Nationalist 'Energy Reform' Activist Released Without Charges

Conservative activist Veera Somkwamkid and seven others were released from military custody, three days after they were arrested for violating the junta’s ban on public demonstrations, 27 August 2014.

BANGKOK — Conservative activist Veera Somkwamkid and seven others were released from military custody this morning, three days after they were arrested for violating the junta’s ban on public demonstrations.

Mr. Veera and the other demonstrators were detained by security forces near Victory Monument on 24 August for campaigning to overhaul Thailand’s energy sector. Thailand's military junta banned public protests shortly after declaring martial law three months ago. 

Mr. Veera is a well-known ultra-nationalist activist who recently returned to Thailand after spending nearly four years in a Cambodian prison for trespassing across the border during his campaign to "reclaim" the territory around Cambodia's Preah Vihear temple. 

Mr. Veera and the seven other "Partnership for Energy Reform" activists were released this morning without charges.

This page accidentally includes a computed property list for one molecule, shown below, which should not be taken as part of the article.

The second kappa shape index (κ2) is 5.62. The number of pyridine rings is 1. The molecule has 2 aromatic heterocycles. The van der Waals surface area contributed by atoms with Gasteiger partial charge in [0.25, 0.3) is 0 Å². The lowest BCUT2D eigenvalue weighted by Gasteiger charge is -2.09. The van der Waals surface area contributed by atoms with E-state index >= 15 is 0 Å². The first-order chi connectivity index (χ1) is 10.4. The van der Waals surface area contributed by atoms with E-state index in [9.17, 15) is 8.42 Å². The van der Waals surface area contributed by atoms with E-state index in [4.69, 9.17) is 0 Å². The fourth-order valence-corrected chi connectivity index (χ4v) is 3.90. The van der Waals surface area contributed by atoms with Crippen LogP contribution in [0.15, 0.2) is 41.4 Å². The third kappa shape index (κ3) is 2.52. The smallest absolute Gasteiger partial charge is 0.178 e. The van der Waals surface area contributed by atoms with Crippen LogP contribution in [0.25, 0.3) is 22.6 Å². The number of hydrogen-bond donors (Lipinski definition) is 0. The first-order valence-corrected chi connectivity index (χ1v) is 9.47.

Although authorities insist that the ban on public protests applies to all political causes, all 48 individuals who face criminal charges for violating the ban were arrested for participating in anti-coup demonstrations, according to data gathered by iLaw

None of the activists participating in recent anti-Israel, pro-death penalty, or anti-American demonstrations have faced legal prosecution. 

Shortly after he was released from custody this morning, Mr. Veera resumed his role at the helm of the energy reform movement by joining a public panel discussion at the Army Club about the group's demands for "taking back" the PTT, the state oil enterprise that is partially owned by the private sector. 

Although the "Partnership for Energy Reform" group has a variety of goals, such as opposition to coal power plants and demands for cheaper energy prices, the nationalisation of the PTT has been its primary agenda. 

Today's panel was also joined by Buddha Issara, the Buddhist monk and conservative activist who actively campaigned against the previous government. 

 

 

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